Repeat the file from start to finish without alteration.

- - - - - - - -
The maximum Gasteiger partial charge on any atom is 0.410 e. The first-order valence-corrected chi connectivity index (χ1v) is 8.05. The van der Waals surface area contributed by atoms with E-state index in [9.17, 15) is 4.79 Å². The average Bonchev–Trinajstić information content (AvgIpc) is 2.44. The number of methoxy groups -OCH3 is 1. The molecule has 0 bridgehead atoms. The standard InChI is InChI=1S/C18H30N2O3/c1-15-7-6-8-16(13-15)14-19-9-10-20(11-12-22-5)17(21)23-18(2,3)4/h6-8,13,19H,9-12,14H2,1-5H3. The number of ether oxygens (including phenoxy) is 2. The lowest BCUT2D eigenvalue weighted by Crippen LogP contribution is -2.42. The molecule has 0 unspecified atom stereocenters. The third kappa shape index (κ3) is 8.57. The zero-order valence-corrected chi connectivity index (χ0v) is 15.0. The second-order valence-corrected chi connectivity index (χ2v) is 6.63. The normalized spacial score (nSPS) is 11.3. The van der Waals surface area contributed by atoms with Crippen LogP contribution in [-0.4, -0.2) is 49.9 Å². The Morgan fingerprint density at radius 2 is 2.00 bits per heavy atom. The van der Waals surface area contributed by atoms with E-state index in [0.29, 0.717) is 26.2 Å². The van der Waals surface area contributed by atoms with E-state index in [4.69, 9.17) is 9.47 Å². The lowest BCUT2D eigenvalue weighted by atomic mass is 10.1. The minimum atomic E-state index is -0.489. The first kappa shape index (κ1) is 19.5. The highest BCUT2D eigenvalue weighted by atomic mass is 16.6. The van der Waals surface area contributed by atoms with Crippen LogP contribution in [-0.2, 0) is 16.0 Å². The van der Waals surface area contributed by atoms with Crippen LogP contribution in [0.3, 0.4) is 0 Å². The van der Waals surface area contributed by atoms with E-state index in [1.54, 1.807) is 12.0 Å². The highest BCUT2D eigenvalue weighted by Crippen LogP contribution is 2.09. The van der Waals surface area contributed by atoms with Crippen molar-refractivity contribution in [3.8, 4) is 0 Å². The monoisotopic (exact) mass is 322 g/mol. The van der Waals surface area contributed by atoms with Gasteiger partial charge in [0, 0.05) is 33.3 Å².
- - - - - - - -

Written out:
The maximum Gasteiger partial charge on any atom is 0.410 e. The first-order valence-corrected chi connectivity index (χ1v) is 8.05. The van der Waals surface area contributed by atoms with E-state index in [9.17, 15) is 4.79 Å². The average Bonchev–Trinajstić information content (AvgIpc) is 2.44. The number of methoxy groups -OCH3 is 1. The molecule has 0 bridgehead atoms. The standard InChI is InChI=1S/C18H30N2O3/c1-15-7-6-8-16(13-15)14-19-9-10-20(11-12-22-5)17(21)23-18(2,3)4/h6-8,13,19H,9-12,14H2,1-5H3. The number of ether oxygens (including phenoxy) is 2. The lowest BCUT2D eigenvalue weighted by Crippen LogP contribution is -2.42. The molecule has 0 unspecified atom stereocenters. The third kappa shape index (κ3) is 8.57. The zero-order valence-corrected chi connectivity index (χ0v) is 15.0. The second-order valence-corrected chi connectivity index (χ2v) is 6.63. The normalized spacial score (nSPS) is 11.3. The van der Waals surface area contributed by atoms with Crippen LogP contribution in [-0.4, -0.2) is 49.9 Å². The Morgan fingerprint density at radius 2 is 2.00 bits per heavy atom. The van der Waals surface area contributed by atoms with E-state index in [0.29, 0.717) is 26.2 Å². The van der Waals surface area contributed by atoms with E-state index in [4.69, 9.17) is 9.47 Å². The lowest BCUT2D eigenvalue weighted by atomic mass is 10.1. The minimum atomic E-state index is -0.489. The first kappa shape index (κ1) is 19.5. The highest BCUT2D eigenvalue weighted by atomic mass is 16.6. The van der Waals surface area contributed by atoms with Crippen LogP contribution in [-0.2, 0) is 16.0 Å². The van der Waals surface area contributed by atoms with Crippen LogP contribution in [0.3, 0.4) is 0 Å². The van der Waals surface area contributed by atoms with E-state index in [1.54, 1.807) is 12.0 Å². The highest BCUT2D eigenvalue weighted by Crippen LogP contribution is 2.09. The van der Waals surface area contributed by atoms with Crippen molar-refractivity contribution in [3.8, 4) is 0 Å². The monoisotopic (exact) mass is 322 g/mol. The van der Waals surface area contributed by atoms with Gasteiger partial charge in [0, 0.05) is 33.3 Å².